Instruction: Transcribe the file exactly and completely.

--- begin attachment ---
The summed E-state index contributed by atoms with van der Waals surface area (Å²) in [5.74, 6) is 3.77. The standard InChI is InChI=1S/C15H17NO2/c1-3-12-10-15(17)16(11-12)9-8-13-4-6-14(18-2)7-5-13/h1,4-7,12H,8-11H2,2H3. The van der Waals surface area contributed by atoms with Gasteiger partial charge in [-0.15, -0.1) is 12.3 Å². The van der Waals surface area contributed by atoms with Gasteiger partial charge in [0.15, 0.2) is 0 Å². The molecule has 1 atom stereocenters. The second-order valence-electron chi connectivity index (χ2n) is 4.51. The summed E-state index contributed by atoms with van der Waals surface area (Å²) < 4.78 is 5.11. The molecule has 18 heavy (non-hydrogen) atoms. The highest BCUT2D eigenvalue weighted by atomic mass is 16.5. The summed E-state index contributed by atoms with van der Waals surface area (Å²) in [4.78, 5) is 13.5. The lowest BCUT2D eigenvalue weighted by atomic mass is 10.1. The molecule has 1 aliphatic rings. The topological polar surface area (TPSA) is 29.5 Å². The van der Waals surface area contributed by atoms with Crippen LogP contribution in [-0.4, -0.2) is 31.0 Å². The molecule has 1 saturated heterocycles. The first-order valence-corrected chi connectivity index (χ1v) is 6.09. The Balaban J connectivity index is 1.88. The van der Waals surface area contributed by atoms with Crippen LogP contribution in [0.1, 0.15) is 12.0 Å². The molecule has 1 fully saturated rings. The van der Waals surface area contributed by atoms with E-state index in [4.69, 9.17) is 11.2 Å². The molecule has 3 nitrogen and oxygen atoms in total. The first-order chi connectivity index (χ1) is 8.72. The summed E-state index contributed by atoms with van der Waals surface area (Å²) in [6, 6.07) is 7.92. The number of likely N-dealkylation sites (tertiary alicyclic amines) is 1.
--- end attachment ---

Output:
The summed E-state index contributed by atoms with van der Waals surface area (Å²) in [5.74, 6) is 3.77. The standard InChI is InChI=1S/C15H17NO2/c1-3-12-10-15(17)16(11-12)9-8-13-4-6-14(18-2)7-5-13/h1,4-7,12H,8-11H2,2H3. The van der Waals surface area contributed by atoms with Gasteiger partial charge in [-0.15, -0.1) is 12.3 Å². The van der Waals surface area contributed by atoms with Gasteiger partial charge in [0.15, 0.2) is 0 Å². The molecule has 1 atom stereocenters. The second-order valence-electron chi connectivity index (χ2n) is 4.51. The summed E-state index contributed by atoms with van der Waals surface area (Å²) < 4.78 is 5.11. The molecule has 18 heavy (non-hydrogen) atoms. The highest BCUT2D eigenvalue weighted by atomic mass is 16.5. The summed E-state index contributed by atoms with van der Waals surface area (Å²) in [4.78, 5) is 13.5. The lowest BCUT2D eigenvalue weighted by atomic mass is 10.1. The molecule has 1 aliphatic rings. The topological polar surface area (TPSA) is 29.5 Å². The van der Waals surface area contributed by atoms with Crippen LogP contribution in [-0.4, -0.2) is 31.0 Å². The molecule has 1 saturated heterocycles. The first-order valence-corrected chi connectivity index (χ1v) is 6.09. The Balaban J connectivity index is 1.88. The van der Waals surface area contributed by atoms with Crippen LogP contribution in [0.1, 0.15) is 12.0 Å². The molecule has 1 fully saturated rings. The van der Waals surface area contributed by atoms with E-state index in [4.69, 9.17) is 11.2 Å². The molecule has 3 nitrogen and oxygen atoms in total. The first-order chi connectivity index (χ1) is 8.72. The summed E-state index contributed by atoms with van der Waals surface area (Å²) in [6, 6.07) is 7.92. The number of likely N-dealkylation sites (tertiary alicyclic amines) is 1.